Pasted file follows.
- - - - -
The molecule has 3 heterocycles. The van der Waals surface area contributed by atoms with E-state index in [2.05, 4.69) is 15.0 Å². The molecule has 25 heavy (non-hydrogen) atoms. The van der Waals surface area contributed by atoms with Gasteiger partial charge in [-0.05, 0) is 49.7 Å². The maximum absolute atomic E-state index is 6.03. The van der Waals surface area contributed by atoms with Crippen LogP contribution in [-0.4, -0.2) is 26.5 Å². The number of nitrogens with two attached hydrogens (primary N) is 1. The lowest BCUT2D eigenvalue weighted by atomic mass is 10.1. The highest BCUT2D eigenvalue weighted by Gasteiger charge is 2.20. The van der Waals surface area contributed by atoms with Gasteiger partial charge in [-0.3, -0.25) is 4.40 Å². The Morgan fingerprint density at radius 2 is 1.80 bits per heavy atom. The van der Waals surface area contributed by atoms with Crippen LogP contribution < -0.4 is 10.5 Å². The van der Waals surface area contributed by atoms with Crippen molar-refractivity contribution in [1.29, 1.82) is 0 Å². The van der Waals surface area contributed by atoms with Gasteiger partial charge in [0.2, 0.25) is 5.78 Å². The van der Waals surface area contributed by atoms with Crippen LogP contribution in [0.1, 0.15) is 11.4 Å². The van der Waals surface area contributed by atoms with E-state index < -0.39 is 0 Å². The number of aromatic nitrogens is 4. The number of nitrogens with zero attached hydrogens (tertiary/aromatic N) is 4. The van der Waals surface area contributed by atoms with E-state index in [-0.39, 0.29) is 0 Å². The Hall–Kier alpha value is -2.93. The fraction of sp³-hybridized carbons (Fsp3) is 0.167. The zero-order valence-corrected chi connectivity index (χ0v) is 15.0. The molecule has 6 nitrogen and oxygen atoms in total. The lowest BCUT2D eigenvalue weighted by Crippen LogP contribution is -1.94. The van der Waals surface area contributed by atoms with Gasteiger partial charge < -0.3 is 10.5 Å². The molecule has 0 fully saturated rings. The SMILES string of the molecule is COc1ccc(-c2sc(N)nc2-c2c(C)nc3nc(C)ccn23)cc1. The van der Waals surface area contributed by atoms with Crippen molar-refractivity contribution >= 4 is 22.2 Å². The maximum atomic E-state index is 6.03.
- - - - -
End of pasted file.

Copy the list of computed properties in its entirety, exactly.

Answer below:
The molecule has 3 heterocycles. The van der Waals surface area contributed by atoms with E-state index in [2.05, 4.69) is 15.0 Å². The molecule has 25 heavy (non-hydrogen) atoms. The van der Waals surface area contributed by atoms with Gasteiger partial charge in [-0.05, 0) is 49.7 Å². The maximum absolute atomic E-state index is 6.03. The van der Waals surface area contributed by atoms with Crippen LogP contribution in [-0.4, -0.2) is 26.5 Å². The number of nitrogens with two attached hydrogens (primary N) is 1. The lowest BCUT2D eigenvalue weighted by atomic mass is 10.1. The highest BCUT2D eigenvalue weighted by Gasteiger charge is 2.20. The van der Waals surface area contributed by atoms with Gasteiger partial charge in [-0.3, -0.25) is 4.40 Å². The Morgan fingerprint density at radius 2 is 1.80 bits per heavy atom. The van der Waals surface area contributed by atoms with Crippen LogP contribution < -0.4 is 10.5 Å². The van der Waals surface area contributed by atoms with Crippen molar-refractivity contribution in [1.29, 1.82) is 0 Å². The van der Waals surface area contributed by atoms with Gasteiger partial charge in [0.2, 0.25) is 5.78 Å². The van der Waals surface area contributed by atoms with Crippen LogP contribution in [0.1, 0.15) is 11.4 Å². The van der Waals surface area contributed by atoms with E-state index < -0.39 is 0 Å². The number of aromatic nitrogens is 4. The number of nitrogens with zero attached hydrogens (tertiary/aromatic N) is 4. The van der Waals surface area contributed by atoms with E-state index in [-0.39, 0.29) is 0 Å². The Hall–Kier alpha value is -2.93. The fraction of sp³-hybridized carbons (Fsp3) is 0.167. The zero-order valence-corrected chi connectivity index (χ0v) is 15.0. The molecule has 6 nitrogen and oxygen atoms in total. The lowest BCUT2D eigenvalue weighted by Crippen LogP contribution is -1.94. The van der Waals surface area contributed by atoms with Gasteiger partial charge < -0.3 is 10.5 Å². The molecule has 0 fully saturated rings. The SMILES string of the molecule is COc1ccc(-c2sc(N)nc2-c2c(C)nc3nc(C)ccn23)cc1. The van der Waals surface area contributed by atoms with Crippen molar-refractivity contribution >= 4 is 22.2 Å². The maximum atomic E-state index is 6.03.